Ari Sacher

“Can we pray for a miracle?” Parashat Vayigash 5784

One of the key pieces of my obligatory Shabbat reading is the weekly lesson from Rabbi Asher Weiss. Rabbi Weiss came on aliya from the US as a youth. A Hasid from the Sanz-Klausenburg sect, he dresses in Hasidic garb. Nevertheless, due to the sheer breadth of his erudition combined with his ability to clearly explain even the most difficult concepts, he is accepted as a Torah giant by essentially all Orthodox Jews, no small feat at all. His weekly lesson is typically divided into two sections: a longer section on some concept in Jewish law (Halacha) relevant to the weekly portion followed by a shorter section on non-legal exegesis (Aggadah). I prefer the section on Halacha, but to each his own.

This past week’s lesson pertained to Chanukah. The topic at hand was the Grace after Meals (Birkat HaMazon). On Chanukah, we add a special prayer to Birkat HaMazon called “Al HaNissim (On Miracles),” essentially a Reader’s Guide version of the story of Chanukah, in which we praise G-d for the miracles of Chanukah: “You delivered the mighty into the hands of the weak, the many into the hands of the few, the impure into the hands of the pure, the wicked into the hands of the righteous, and the degenerates into the hands of those who cling to your Torah. You made for Yourself a great and holy Name in Your world and performed a great salvation and miracle for Your people Israel,” What happens if a person forgets to add Al HaNissim to Birkat HaMazon? Rabbi Weiss quotes the Rema[1], who rules [Or HaChaim 187:4] that this person need not repeat Birkat HaMazon. If he has not yet completed Birkat HaMazon, he can add a “Harachaman (He Who is merciful)” request with the following format: “May He Who is merciful perform for us miracles just as He performed miracles in those days.” Elsewhere [Or HaChaim 682:1], the Rema rules that one should say, “May He Who is merciful perform miracles and wonders (nissim v’nifla’ot) just as he performed for our forefathers in those days at this time in the days of Mattathias the son of Yochanan…”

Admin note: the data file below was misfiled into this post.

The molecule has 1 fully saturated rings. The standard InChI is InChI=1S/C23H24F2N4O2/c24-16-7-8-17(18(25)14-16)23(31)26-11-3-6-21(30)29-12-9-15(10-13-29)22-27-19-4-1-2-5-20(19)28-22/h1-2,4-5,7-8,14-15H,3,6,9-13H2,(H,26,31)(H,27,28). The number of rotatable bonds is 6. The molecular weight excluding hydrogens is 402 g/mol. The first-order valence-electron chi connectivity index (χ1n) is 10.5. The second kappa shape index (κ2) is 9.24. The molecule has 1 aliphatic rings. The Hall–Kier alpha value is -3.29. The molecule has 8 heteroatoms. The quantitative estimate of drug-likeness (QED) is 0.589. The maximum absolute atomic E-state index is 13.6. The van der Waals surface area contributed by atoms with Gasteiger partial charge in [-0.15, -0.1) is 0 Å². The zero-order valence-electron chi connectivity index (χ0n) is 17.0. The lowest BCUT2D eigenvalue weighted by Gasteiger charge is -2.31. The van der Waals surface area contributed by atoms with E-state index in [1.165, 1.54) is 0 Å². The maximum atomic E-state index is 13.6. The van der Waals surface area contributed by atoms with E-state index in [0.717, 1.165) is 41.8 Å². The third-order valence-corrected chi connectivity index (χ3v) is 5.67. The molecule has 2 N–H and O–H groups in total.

The Gaon Bechor Shor[2] [Shabbat 21b] has great difficulty with the Rema’s rulings. He quotes the Talmud in Tractate Berachot [60a] that states that if one’s wife is pregnant and one prays more than forty days into her pregnancy that she should give birth to a boy, this is considered a prayer in vain, as the gender of the child has already been determined and it is improper to pray for miracles. The Talmud records an incident regarding our Matriarch, Leah, where the fetus in her womb was originally a boy and transformed into a girl as a result of her prayers. Our Sages teach that this was a miraculous event performed for a remarkable person but that we mortals should not request miraculous events in our prayers. G-d simply doesn’t perform that kind of miracle on command. Why, then, are we asking G-d to perform Chanukah miracles? The Gaon Bechor Shor answers his question by making two distinctions: The first distinction is between natural miracles and supernatural miracles: Although the defeat of the Greeks by the Hasmoneans was certainly miraculous, this miracle can still be considered “natural,” for it is conceivable that a small group of well-trained commandos may defeat a larger army. Thus, one may pray that G-d perform a “natural” miracle. The second distinction is between personal (yachid) miracles vs national (rabbim) miracles: A person praying on his own behalf should not request a miracle; however, one may request for miraculous events to occur to the Jewish nation as a whole. The Gaon Bechor Shor notes that this request should be made in the plural: “May G-d perform for us miracles.”